Africa Digital Clinic

Calculate Your Body Mass Index (BMI)

Body Mass Index (BMI) is an important measure of body fat because it can help to identify whether an individual is underweight, normal weight, overweight, or obese.

This information can be used as a starting point for a conversation about a person’s overall health and the potential risks associated with being underweight or overweight.



BMI Calculator


BMI Categories:
Underweight = <18.5
Normal weight = 18.5–24.9
Overweight = 25–29.9
Obesity = BMI of 30 or greater


Being underweight or overweight can have negative effects on health. Underweight individuals may have a higher risk of nutrient deficiencies, weakened immune systems, and osteoporosis.

On the other hand, being overweight or obese can increase the risk of various health conditions such as heart disease, type 2 diabetes, high blood pressure, stroke, and certain cancers.



If you are underweight, there are a few things that you can do to gain weight:

  1. Eat more calories: Make sure to eat enough to meet your calorie needs. You may need to eat more than the average person to gain weight.
  2. Eat nutrient-dense foods: Focus on eating foods that are high in nutrients, such as lean proteins, healthy fats, and complex carbohydrates.
  3. Eat more frequently: Eating smaller, more frequent meals throughout the day can help increase calorie intake.
  4. Incorporate weightlifting and strength training exercises: Building muscle can help increase weight.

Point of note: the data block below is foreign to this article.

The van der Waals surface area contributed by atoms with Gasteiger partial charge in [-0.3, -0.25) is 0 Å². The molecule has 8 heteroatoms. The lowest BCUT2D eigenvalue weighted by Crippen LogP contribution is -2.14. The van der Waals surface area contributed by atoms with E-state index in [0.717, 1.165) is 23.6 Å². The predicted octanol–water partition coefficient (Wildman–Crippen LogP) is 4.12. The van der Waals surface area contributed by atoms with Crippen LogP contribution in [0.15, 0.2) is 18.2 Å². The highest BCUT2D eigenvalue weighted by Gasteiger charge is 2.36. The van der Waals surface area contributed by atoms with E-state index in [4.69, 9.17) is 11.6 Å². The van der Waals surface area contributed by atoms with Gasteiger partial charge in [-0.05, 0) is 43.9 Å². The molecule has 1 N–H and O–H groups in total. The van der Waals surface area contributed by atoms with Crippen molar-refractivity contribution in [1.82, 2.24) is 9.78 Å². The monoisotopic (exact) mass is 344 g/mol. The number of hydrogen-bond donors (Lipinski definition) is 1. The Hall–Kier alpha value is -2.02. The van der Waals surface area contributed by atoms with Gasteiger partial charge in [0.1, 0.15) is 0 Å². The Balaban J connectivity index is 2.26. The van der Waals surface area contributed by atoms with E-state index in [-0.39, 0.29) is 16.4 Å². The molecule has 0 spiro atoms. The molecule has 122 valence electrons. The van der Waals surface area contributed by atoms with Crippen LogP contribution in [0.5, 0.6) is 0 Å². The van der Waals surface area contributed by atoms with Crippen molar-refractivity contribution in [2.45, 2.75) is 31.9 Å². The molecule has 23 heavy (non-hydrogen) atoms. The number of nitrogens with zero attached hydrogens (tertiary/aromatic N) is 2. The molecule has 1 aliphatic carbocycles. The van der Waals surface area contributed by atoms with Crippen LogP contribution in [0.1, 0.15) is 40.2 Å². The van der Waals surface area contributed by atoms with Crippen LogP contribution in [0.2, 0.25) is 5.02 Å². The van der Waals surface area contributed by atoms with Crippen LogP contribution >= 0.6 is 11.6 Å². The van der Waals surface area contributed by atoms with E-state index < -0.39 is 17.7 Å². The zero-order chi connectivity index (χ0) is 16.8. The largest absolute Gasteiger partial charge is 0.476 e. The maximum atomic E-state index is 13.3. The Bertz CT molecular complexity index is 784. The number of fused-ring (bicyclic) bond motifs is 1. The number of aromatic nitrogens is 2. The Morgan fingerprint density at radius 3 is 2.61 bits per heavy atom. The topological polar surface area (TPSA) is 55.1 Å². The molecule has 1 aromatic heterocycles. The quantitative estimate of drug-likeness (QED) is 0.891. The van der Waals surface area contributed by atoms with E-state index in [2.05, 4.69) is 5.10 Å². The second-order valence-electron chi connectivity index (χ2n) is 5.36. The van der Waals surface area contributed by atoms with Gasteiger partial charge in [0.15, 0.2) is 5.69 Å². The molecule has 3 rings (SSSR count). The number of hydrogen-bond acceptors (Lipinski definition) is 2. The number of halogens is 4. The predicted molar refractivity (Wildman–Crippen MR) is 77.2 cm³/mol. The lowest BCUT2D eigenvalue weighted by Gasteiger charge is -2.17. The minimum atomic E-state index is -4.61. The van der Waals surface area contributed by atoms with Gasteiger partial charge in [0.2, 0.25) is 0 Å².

5. Consult a healthcare professional: A healthcare professional can provide personalized advice and guidance on how to gain weight in a healthy way.

It is important to note that underweight can be caused by underlying medical conditions or eating disorders, so it is important to consult with a healthcare professional before making any changes to your diet or exercise routine.



If you are overweight, there are a few things that you can do to lose weight:

  1. Eat a healthy diet: Focus on eating nutrient-dense foods such as fruits, vegetables, lean proteins, and whole grains. Avoid processed foods, sugary drinks, and excessive amounts of saturated and trans fats.
  2. Get regular exercise: Aim for at least 30 minutes of moderate-intensity exercise, such as brisk walking, cycling or swimming, most days of the week. Resistance training such as weightlifting can also be beneficial for weight loss and overall health.
  3. Create a calorie deficit: To lose weight, you need to burn more calories than you consume. You can do this by eating fewer calories, increasing your physical activity, or a combination of both.
  4. Track your progress: Keep track of your weight and measurements to monitor your progress and make adjustments as needed.
  5. Consult a healthcare professional: A healthcare professional can provide personalized advice and guidance on how to lose weight in a healthy way, and rule out any underlying medical conditions that may be causing weight gain.

It is important to note that losing weight should be done in a healthy way, and a slow and steady approach is often more sustainable in the long term. Crash diets and extreme measures can be harmful and lead to weight regain.

Association between BMI and Risk of Type 2 Diabetes:

  • Higher BMI is associated with an increased risk of developing type 2 diabetes. The risk is progressive and increases with higher BMI categories.
  • Multiple studies have demonstrated an exponential relationship between BMI and the risk of type 2 diabetes, with each increment in BMI associated with a higher risk.
  • The risk of type 2 diabetes is influenced not only by absolute BMI but also by the distribution of body fat. Abdominal obesity, indicated by increased waist circumference or waist-to-hip ratio, is particularly associated with an increased risk of type 2 diabetes.
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